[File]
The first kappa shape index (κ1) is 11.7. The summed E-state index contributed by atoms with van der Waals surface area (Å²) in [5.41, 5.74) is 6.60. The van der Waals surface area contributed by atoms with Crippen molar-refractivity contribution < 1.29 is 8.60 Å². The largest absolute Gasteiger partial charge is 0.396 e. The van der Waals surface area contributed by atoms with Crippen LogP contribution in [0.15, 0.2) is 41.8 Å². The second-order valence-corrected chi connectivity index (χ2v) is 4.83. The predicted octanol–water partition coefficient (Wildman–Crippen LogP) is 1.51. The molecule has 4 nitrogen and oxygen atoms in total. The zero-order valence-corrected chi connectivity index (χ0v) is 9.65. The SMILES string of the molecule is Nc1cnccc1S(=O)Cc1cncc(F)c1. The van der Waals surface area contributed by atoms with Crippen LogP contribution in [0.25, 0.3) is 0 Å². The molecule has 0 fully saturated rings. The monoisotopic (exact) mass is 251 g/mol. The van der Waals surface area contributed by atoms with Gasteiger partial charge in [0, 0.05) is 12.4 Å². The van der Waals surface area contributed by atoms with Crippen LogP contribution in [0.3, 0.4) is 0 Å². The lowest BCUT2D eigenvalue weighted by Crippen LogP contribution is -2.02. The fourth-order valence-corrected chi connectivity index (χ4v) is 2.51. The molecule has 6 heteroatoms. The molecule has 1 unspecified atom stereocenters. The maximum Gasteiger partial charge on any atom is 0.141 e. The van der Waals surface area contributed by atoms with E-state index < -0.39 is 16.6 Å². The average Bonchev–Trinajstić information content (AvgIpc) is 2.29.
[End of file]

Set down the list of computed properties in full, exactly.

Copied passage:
The first kappa shape index (κ1) is 11.7. The summed E-state index contributed by atoms with van der Waals surface area (Å²) in [5.41, 5.74) is 6.60. The van der Waals surface area contributed by atoms with Crippen molar-refractivity contribution < 1.29 is 8.60 Å². The largest absolute Gasteiger partial charge is 0.396 e. The van der Waals surface area contributed by atoms with Crippen LogP contribution in [0.15, 0.2) is 41.8 Å². The second-order valence-corrected chi connectivity index (χ2v) is 4.83. The predicted octanol–water partition coefficient (Wildman–Crippen LogP) is 1.51. The molecule has 4 nitrogen and oxygen atoms in total. The zero-order valence-corrected chi connectivity index (χ0v) is 9.65. The SMILES string of the molecule is Nc1cnccc1S(=O)Cc1cncc(F)c1. The van der Waals surface area contributed by atoms with Crippen LogP contribution in [0.25, 0.3) is 0 Å². The molecule has 0 fully saturated rings. The monoisotopic (exact) mass is 251 g/mol. The van der Waals surface area contributed by atoms with Gasteiger partial charge in [0, 0.05) is 12.4 Å². The van der Waals surface area contributed by atoms with Crippen LogP contribution in [0.3, 0.4) is 0 Å². The lowest BCUT2D eigenvalue weighted by Crippen LogP contribution is -2.02. The fourth-order valence-corrected chi connectivity index (χ4v) is 2.51. The molecule has 6 heteroatoms. The molecule has 1 unspecified atom stereocenters. The maximum Gasteiger partial charge on any atom is 0.141 e. The van der Waals surface area contributed by atoms with E-state index < -0.39 is 16.6 Å². The average Bonchev–Trinajstić information content (AvgIpc) is 2.29.